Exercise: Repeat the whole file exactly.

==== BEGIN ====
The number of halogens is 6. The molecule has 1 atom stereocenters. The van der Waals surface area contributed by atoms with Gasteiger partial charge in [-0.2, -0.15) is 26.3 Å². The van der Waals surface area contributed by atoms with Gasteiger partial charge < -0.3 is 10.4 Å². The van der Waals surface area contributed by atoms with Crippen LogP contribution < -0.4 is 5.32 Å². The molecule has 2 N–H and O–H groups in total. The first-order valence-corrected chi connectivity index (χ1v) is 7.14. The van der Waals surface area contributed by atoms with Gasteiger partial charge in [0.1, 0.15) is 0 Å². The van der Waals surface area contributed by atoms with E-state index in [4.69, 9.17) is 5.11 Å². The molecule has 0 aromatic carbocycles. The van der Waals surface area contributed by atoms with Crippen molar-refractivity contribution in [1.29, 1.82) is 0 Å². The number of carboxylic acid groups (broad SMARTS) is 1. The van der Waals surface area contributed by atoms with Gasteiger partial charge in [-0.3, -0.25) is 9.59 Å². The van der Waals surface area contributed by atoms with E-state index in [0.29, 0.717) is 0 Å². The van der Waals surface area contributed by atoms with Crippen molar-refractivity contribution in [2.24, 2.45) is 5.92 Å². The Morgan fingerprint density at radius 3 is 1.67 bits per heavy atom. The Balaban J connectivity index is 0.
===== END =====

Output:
The number of halogens is 6. The molecule has 1 atom stereocenters. The van der Waals surface area contributed by atoms with Gasteiger partial charge in [-0.2, -0.15) is 26.3 Å². The van der Waals surface area contributed by atoms with Gasteiger partial charge < -0.3 is 10.4 Å². The van der Waals surface area contributed by atoms with Crippen LogP contribution < -0.4 is 5.32 Å². The molecule has 2 N–H and O–H groups in total. The first-order valence-corrected chi connectivity index (χ1v) is 7.14. The van der Waals surface area contributed by atoms with Gasteiger partial charge in [0.1, 0.15) is 0 Å². The van der Waals surface area contributed by atoms with E-state index in [4.69, 9.17) is 5.11 Å². The molecule has 0 aromatic carbocycles. The van der Waals surface area contributed by atoms with Crippen molar-refractivity contribution in [1.29, 1.82) is 0 Å². The number of carboxylic acid groups (broad SMARTS) is 1. The van der Waals surface area contributed by atoms with Gasteiger partial charge in [-0.3, -0.25) is 9.59 Å². The van der Waals surface area contributed by atoms with E-state index in [0.29, 0.717) is 0 Å². The van der Waals surface area contributed by atoms with Crippen molar-refractivity contribution in [2.24, 2.45) is 5.92 Å². The Morgan fingerprint density at radius 3 is 1.67 bits per heavy atom. The Balaban J connectivity index is 0.